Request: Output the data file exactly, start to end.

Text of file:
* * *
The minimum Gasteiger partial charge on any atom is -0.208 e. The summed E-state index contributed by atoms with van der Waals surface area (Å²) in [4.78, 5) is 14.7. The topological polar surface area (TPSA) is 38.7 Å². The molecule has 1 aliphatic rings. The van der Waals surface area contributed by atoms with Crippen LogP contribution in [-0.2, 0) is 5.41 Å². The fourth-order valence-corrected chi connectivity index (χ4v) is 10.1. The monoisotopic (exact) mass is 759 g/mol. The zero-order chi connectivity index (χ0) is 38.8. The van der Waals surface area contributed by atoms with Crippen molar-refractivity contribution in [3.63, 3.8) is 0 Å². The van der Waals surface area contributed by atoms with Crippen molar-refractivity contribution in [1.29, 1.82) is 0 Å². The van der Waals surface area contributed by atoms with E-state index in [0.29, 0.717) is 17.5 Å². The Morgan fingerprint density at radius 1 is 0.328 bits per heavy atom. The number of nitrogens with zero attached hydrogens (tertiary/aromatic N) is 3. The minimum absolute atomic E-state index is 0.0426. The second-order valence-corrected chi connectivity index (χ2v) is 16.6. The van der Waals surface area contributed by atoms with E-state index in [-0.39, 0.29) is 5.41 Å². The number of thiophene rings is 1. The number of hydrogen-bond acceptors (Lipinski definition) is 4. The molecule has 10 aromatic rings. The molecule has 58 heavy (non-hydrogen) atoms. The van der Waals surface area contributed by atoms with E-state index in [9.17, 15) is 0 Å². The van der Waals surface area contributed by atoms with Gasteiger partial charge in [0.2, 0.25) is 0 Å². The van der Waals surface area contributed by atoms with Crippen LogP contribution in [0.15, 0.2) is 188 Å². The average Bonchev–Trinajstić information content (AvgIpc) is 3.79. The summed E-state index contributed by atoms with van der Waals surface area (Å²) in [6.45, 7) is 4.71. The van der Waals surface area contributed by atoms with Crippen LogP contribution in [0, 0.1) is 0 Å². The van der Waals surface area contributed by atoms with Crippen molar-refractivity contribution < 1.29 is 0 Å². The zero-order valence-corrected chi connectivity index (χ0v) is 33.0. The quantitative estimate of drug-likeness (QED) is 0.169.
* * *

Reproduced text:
The minimum Gasteiger partial charge on any atom is -0.208 e. The summed E-state index contributed by atoms with van der Waals surface area (Å²) in [4.78, 5) is 14.7. The topological polar surface area (TPSA) is 38.7 Å². The molecule has 1 aliphatic rings. The van der Waals surface area contributed by atoms with Crippen LogP contribution in [-0.2, 0) is 5.41 Å². The fourth-order valence-corrected chi connectivity index (χ4v) is 10.1. The monoisotopic (exact) mass is 759 g/mol. The zero-order chi connectivity index (χ0) is 38.8. The van der Waals surface area contributed by atoms with Crippen molar-refractivity contribution in [3.63, 3.8) is 0 Å². The van der Waals surface area contributed by atoms with Crippen molar-refractivity contribution in [1.29, 1.82) is 0 Å². The van der Waals surface area contributed by atoms with E-state index in [0.29, 0.717) is 17.5 Å². The Morgan fingerprint density at radius 1 is 0.328 bits per heavy atom. The number of nitrogens with zero attached hydrogens (tertiary/aromatic N) is 3. The minimum absolute atomic E-state index is 0.0426. The second-order valence-corrected chi connectivity index (χ2v) is 16.6. The van der Waals surface area contributed by atoms with E-state index in [-0.39, 0.29) is 5.41 Å². The number of thiophene rings is 1. The number of hydrogen-bond acceptors (Lipinski definition) is 4. The molecule has 10 aromatic rings. The molecule has 58 heavy (non-hydrogen) atoms. The van der Waals surface area contributed by atoms with E-state index in [9.17, 15) is 0 Å². The van der Waals surface area contributed by atoms with Gasteiger partial charge in [0.2, 0.25) is 0 Å². The van der Waals surface area contributed by atoms with Crippen LogP contribution in [0.15, 0.2) is 188 Å². The average Bonchev–Trinajstić information content (AvgIpc) is 3.79. The summed E-state index contributed by atoms with van der Waals surface area (Å²) in [6.45, 7) is 4.71. The van der Waals surface area contributed by atoms with Crippen LogP contribution in [0, 0.1) is 0 Å². The van der Waals surface area contributed by atoms with Crippen molar-refractivity contribution < 1.29 is 0 Å². The zero-order valence-corrected chi connectivity index (χ0v) is 33.0. The quantitative estimate of drug-likeness (QED) is 0.169.